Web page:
Many factors affect the over all performance of an optical dispensary. While the concept of integration—bringing together the medical practice and dispensary to function symbiotically as one entity—is the foundation for your optical shop’s success, other important factors can boost its efficiency. Consider how the design of your dispensary is engaging patients, whether you can do more to reduce theft, and—if you have a paper-based system for tracking transactions—whether you should computerize your optical shop.
Efficient Dispensary Design
You have assembled a team of trained opticians who communicate well with you and your patients. You offer a wide variety of products that appeal to a broad range of eye health consumers. And, you have taken the time to integrate your practice with your dispensary (see last month’s Practice Perfect). Nevertheless, your dispensary is still underperforming and not quite meeting your expectations. What could be the problem?
Do you need to update your dispensary? If you think you do need to change the look of your dispensary, you should not proceed without a well-thought-out plan. You should allocate considerable time and effort to researching the best way to market your products. You must create a plan that displays your products effectively while utilizing the available space most efficiently.
What is your competition doing? Checking out the competition can provide you with a lot of basic information about how a dispensary should—or should not—be operated. “Take some time and look around inside other local dispensaries. Determine what you like and what you do not like as a customer. Discovering what else is out there and how your competitors’ floor plans and techniques can be improved upon can help you differentiate your business from theirs,” said Robert B. Gollance, MD, co-owner of The Eye Institute in Wayne, N.J.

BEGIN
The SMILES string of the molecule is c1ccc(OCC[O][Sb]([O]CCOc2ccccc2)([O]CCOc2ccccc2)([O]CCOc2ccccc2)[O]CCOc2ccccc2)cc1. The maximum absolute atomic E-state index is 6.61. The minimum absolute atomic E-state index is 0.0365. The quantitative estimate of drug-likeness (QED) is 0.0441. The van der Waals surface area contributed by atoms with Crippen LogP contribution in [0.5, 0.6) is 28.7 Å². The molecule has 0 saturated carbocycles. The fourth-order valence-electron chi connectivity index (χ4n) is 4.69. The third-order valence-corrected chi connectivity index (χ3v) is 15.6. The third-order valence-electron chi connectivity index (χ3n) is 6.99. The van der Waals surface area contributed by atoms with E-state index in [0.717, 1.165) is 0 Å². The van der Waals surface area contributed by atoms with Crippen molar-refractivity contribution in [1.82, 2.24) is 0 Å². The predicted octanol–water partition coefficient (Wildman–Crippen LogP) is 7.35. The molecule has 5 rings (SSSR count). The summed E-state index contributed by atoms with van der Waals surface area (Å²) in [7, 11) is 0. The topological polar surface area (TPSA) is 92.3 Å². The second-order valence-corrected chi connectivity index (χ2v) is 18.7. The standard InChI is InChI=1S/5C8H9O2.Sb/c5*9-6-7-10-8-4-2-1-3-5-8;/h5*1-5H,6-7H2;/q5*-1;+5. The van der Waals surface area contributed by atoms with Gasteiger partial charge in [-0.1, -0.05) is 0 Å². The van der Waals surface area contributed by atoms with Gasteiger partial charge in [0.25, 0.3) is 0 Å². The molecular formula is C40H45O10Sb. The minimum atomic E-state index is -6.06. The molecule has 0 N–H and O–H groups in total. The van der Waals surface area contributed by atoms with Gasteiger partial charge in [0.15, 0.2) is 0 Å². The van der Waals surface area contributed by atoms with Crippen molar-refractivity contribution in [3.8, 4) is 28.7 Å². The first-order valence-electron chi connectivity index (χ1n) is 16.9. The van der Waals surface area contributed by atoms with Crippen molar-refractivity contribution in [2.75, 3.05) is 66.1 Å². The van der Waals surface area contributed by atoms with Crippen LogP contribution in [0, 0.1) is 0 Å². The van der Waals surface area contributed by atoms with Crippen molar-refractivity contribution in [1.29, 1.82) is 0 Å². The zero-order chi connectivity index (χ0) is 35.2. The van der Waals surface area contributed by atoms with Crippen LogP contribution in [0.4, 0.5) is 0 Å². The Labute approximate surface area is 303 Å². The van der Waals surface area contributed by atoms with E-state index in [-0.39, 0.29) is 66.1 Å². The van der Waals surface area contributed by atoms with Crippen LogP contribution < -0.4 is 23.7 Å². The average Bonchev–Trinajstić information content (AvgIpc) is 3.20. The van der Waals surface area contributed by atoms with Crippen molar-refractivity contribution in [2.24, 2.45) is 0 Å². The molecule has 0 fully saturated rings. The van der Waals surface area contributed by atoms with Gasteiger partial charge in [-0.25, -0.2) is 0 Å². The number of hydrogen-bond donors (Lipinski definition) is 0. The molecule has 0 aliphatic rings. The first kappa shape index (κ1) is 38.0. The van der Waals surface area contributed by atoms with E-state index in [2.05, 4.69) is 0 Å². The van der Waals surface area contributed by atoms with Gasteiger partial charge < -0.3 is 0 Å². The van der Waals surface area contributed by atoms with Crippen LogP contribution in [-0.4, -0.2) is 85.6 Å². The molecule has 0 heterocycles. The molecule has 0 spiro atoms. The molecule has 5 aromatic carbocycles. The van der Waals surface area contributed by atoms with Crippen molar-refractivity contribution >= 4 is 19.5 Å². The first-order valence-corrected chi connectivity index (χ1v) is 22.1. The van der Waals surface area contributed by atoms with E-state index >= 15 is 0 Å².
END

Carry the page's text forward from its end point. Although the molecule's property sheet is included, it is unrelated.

Establish “traffic patterns.” While the dispensary floor plan should allow patients to move through the space in an efficient manner, its traffic patterns should ensure that they see the frames that you most want them to see.
“Most consultants will agree that the best design integrates the dispensary as part of the waiting room, or at least situates it contiguously. Locating the dispensary close to patient check-out also invites the patient into the space. Visually, it tells the patient that you are in the eyeglass business. Therefore, when the patient exits the practice, they are literally standing at or near the optical shop. This is the optimal design model,” said Arthur De Gennaro, president of Arthur De Gennaro & Associates, a consulting firm that specializes in ophthal - mic dispensary issues.
Display your merchandise effectively. When Dr. Gollance and his partners renovated their dispensary and fully integrated it with their practice, “a lot of thought went into the cabinetry. We thoroughly analyzed how we should display our frames and how each of the different price points should be separated so our products would be best received by our patients,” said Dr. Gollance. “Some of our frames are stored in glass desks so our patients are able to look down and compare shapes. We have found that this is a good way to display some of our products, particularly rimless frames, which are more difficult to see when displayed in a wall cabinet.”
Light the way. “Lighting is very impor tant,” said Dr. Gollance. Use lighting to create an inviting atmosphere that not only draws your patients into your dispensary but also attracts them toward particular focal points within the dispensary. The way that you illuminate your displays can attract attention toward or detract attention away from an area or object. “The eye has a tendency to be drawn toward things that are bright and look away from things that are dimly lit,” said Mr. De Gennaro. “Even the color temperature of the lighting is important. You do not want to cast the wrong color onto the merchandise. Equally important, you do not want your lighting to cast the wrong color onto patients who are trying on your frames and looking at themselves in the mirror.”